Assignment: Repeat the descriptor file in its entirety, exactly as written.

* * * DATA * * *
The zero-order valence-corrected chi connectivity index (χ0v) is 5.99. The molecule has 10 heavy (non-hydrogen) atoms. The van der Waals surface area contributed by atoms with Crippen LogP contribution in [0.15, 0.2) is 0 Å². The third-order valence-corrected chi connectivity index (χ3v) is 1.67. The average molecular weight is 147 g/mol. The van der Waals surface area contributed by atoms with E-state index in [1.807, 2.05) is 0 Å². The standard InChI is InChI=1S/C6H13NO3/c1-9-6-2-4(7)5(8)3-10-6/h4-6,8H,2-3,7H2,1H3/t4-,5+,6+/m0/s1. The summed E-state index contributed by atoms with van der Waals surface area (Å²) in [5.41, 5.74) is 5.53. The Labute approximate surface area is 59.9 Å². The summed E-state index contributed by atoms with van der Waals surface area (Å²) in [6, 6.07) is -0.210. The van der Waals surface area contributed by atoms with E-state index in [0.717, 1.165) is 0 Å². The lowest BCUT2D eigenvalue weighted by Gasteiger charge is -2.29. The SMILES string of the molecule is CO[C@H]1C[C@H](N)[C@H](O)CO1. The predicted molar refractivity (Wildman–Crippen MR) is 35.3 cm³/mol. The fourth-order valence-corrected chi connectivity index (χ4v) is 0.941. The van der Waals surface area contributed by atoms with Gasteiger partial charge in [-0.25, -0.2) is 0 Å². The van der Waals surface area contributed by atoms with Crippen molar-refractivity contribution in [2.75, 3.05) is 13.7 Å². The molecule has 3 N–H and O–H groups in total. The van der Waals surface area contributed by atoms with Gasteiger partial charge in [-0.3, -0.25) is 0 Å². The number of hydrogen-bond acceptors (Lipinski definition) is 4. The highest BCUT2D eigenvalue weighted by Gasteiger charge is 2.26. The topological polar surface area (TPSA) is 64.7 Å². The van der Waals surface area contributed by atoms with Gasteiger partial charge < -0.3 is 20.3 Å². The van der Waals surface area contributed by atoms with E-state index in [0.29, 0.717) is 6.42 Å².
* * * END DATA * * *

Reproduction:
The zero-order valence-corrected chi connectivity index (χ0v) is 5.99. The molecule has 10 heavy (non-hydrogen) atoms. The van der Waals surface area contributed by atoms with Crippen LogP contribution in [0.15, 0.2) is 0 Å². The third-order valence-corrected chi connectivity index (χ3v) is 1.67. The average molecular weight is 147 g/mol. The van der Waals surface area contributed by atoms with E-state index in [1.807, 2.05) is 0 Å². The standard InChI is InChI=1S/C6H13NO3/c1-9-6-2-4(7)5(8)3-10-6/h4-6,8H,2-3,7H2,1H3/t4-,5+,6+/m0/s1. The summed E-state index contributed by atoms with van der Waals surface area (Å²) in [5.41, 5.74) is 5.53. The Labute approximate surface area is 59.9 Å². The summed E-state index contributed by atoms with van der Waals surface area (Å²) in [6, 6.07) is -0.210. The van der Waals surface area contributed by atoms with E-state index in [0.717, 1.165) is 0 Å². The lowest BCUT2D eigenvalue weighted by Gasteiger charge is -2.29. The SMILES string of the molecule is CO[C@H]1C[C@H](N)[C@H](O)CO1. The predicted molar refractivity (Wildman–Crippen MR) is 35.3 cm³/mol. The fourth-order valence-corrected chi connectivity index (χ4v) is 0.941. The van der Waals surface area contributed by atoms with Gasteiger partial charge in [-0.25, -0.2) is 0 Å². The van der Waals surface area contributed by atoms with Crippen molar-refractivity contribution in [2.75, 3.05) is 13.7 Å². The molecule has 3 N–H and O–H groups in total. The van der Waals surface area contributed by atoms with Gasteiger partial charge in [-0.3, -0.25) is 0 Å². The number of hydrogen-bond acceptors (Lipinski definition) is 4. The highest BCUT2D eigenvalue weighted by Gasteiger charge is 2.26. The topological polar surface area (TPSA) is 64.7 Å². The van der Waals surface area contributed by atoms with Gasteiger partial charge < -0.3 is 20.3 Å². The van der Waals surface area contributed by atoms with E-state index in [0.29, 0.717) is 6.42 Å².